Book: Unhinging the National Framework. Perspectives on Transnational Life Writing
This book focuses on the 20th century lives of men and women whose life-work and life experiences transgressed and surpassed the national boundaries that existed or emerged in the 20th century. The chapters explore how these life-stories add innovative transnational perspectives to the entangled histories of the world wars, decolonization, the Cold War and post-colonialism.
The subjects vary from artists, intellectuals, and politicians to ordinary citizens, each with their own unique set of experiences, interactions and interpretations. They trace the building of socio-cultural and professional networks, the casual encounters of everyday life, and the travel, translation, and preserving of life stories in different media. In these multiple ways the book makes a strong case for reclaiming lost personal narratives that have been passed over by more orthodox nation-state focused approaches.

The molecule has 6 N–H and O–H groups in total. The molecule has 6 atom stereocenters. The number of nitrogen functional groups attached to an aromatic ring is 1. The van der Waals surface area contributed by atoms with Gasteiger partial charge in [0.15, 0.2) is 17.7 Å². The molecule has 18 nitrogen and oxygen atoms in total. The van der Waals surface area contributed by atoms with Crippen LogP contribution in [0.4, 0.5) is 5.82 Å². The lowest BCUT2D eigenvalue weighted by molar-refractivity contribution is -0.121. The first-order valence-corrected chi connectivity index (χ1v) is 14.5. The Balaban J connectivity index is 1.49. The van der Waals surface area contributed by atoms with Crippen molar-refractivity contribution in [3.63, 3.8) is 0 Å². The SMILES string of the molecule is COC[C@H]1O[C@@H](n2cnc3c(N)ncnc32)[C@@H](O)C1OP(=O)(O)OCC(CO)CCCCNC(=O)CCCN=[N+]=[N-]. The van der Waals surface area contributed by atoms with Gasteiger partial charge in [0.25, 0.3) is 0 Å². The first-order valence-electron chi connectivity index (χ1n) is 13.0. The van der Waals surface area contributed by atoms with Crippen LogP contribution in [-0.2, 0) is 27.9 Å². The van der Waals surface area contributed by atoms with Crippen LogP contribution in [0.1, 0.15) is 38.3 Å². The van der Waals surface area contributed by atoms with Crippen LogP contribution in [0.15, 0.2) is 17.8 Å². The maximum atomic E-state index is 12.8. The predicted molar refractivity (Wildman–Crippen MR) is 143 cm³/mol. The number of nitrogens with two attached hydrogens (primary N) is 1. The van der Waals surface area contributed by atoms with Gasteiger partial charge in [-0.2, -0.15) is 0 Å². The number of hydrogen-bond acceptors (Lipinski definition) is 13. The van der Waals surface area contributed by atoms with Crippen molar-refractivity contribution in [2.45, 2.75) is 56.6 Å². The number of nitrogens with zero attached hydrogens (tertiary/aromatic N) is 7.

These explorations make use of social and historical categories such as class, gender, religion and race in a transnational context, arguing that the transnational characteristics of these categories overflow the nation-state frame. In this way they can be used to ‘unhinge’ the primarily national context of history-writing.
By drawing on personal records and other primary sources, the chapters in this book release many layers of subjectivity otherwise lost, enabling a richer understanding of how individuals move through, interact with and are affected by the major events of their time.